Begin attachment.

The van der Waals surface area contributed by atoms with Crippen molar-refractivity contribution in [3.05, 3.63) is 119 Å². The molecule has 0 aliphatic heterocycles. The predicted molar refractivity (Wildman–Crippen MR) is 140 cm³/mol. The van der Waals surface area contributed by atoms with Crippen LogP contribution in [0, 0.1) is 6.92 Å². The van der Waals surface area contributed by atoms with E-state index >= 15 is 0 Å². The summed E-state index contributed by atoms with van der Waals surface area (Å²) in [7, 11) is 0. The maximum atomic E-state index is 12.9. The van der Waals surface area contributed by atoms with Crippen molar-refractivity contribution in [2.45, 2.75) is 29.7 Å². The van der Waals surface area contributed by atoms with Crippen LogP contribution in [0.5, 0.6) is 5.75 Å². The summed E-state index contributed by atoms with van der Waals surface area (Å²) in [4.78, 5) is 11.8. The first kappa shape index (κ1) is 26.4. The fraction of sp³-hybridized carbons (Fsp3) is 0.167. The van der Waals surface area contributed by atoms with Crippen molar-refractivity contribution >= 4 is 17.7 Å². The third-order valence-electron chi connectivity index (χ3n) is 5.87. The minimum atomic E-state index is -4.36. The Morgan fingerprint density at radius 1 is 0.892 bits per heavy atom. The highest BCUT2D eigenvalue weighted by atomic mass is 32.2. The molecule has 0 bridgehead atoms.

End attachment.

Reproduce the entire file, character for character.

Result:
The van der Waals surface area contributed by atoms with Crippen molar-refractivity contribution in [3.05, 3.63) is 119 Å². The molecule has 0 aliphatic heterocycles. The predicted molar refractivity (Wildman–Crippen MR) is 140 cm³/mol. The van der Waals surface area contributed by atoms with Crippen LogP contribution in [0, 0.1) is 6.92 Å². The van der Waals surface area contributed by atoms with E-state index >= 15 is 0 Å². The summed E-state index contributed by atoms with van der Waals surface area (Å²) in [7, 11) is 0. The maximum atomic E-state index is 12.9. The van der Waals surface area contributed by atoms with Crippen molar-refractivity contribution in [2.45, 2.75) is 29.7 Å². The van der Waals surface area contributed by atoms with Crippen LogP contribution in [0.5, 0.6) is 5.75 Å². The summed E-state index contributed by atoms with van der Waals surface area (Å²) in [4.78, 5) is 11.8. The first kappa shape index (κ1) is 26.4. The fraction of sp³-hybridized carbons (Fsp3) is 0.167. The van der Waals surface area contributed by atoms with Crippen molar-refractivity contribution >= 4 is 17.7 Å². The third-order valence-electron chi connectivity index (χ3n) is 5.87. The minimum atomic E-state index is -4.36. The Morgan fingerprint density at radius 1 is 0.892 bits per heavy atom. The highest BCUT2D eigenvalue weighted by atomic mass is 32.2. The molecule has 0 bridgehead atoms.